On 27 March 2012 the parliamentary Joint Committee on Privacy and Injunctions published its report. The Committee was asked to consider how best to strike a balance between rights to privacy and freedom of expression in the wake of the furore over so-called “super injunctions”. The courts, the Committee concluded, were now getting the balance about right. The problem still was that information protected by an injunction was readily being published elsewhere, in particular, online.
Chaired by John Whittingdale MP and comprising 13 MPs and 13 Members of the House of Lords, the Committee in its report said online publishers must sign up to new press regulation; “new media cannot be seen to be outside the reach of the law”. The Committee concluded that major corporations like Google should take practical steps to limit the potential for breaches of court orders. Google’s objections in principle to developing technology to monitor websites for material in breach of court orders was “totally unconvincing”; “Google and other search engines should take steps to ensure their websites are not used as vehicles to breach the law”. The Committee said the Attorney General should be more willing to exercise his power as guardian of the public interest to bring actions for civil contempt of court orders in respect of breaches of injunctions online.
There is, the Committee concluded, no need for a new privacy law or a statutory definition of privacy or public interest; the law should be flexible and where the public interest lies in a particular case is a matter of judgment best assessed by the courts. The courts were best placed to balance the equally important rights to freedom of expression and privacy.
The current system of self-regulation was found to be “broken and need fixing”. The Committee called for a new press regulator independent from the industry and from government which should have greater sanctions, including the ability to fine media organisations for infringements of privacy rights. The new regulator should set up a system for alternative resolution of privacy disputes that was cost-free. There should be sanctions imposed on publishers, including online publishers, who did not sign up to the rules of a new regulator. The Committee suggested that publishers could be made to sign up if advertisers agree only to advertise in those outlets that are members.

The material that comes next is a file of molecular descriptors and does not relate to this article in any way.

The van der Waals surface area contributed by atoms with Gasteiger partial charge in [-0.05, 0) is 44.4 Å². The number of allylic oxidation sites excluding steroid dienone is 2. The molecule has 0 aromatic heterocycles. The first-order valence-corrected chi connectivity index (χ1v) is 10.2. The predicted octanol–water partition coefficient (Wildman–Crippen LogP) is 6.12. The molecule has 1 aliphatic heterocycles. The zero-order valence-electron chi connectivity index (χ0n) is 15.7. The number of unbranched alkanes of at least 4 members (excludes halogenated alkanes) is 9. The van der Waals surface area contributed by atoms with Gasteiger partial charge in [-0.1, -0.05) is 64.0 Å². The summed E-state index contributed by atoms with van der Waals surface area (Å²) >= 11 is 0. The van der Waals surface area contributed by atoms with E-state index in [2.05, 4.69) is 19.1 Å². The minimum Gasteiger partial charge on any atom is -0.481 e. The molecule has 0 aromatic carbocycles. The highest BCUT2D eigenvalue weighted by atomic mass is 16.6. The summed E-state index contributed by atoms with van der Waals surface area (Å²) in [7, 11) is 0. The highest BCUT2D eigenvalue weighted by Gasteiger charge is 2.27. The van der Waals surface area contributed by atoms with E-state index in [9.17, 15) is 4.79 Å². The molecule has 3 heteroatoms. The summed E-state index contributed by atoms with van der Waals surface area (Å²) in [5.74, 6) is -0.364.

On the resolution of privacy disputes in the courts, the Committee said the maximum level of damages was too low to act as a real deterrent and that the courts should have the power to award exemplary damages. Whilst there was no statutory requirement for prior notification, the Committee in its report concluded that a newspaper intending to publish a story which concerns the private life of an individual should notify the subject in advance unless there were compelling reasons not to do so. Unjustified failure to pre-notify could lead to increased damages. Once an interim injunction has been granted by a court, parliamentarians should not reveal its details in parliament unless there is a good reason to do so, and it should be possible to enforce the injunction inScotland andNorthern Ireland.
The Committee’s conclusions are bound to influence the shaping of a successor body to the PCC, and will no doubt be read with interest by Lord Leveson.
Carter-Ruck gave evidence to the Committee and partner Alasdair Pepper was a witness.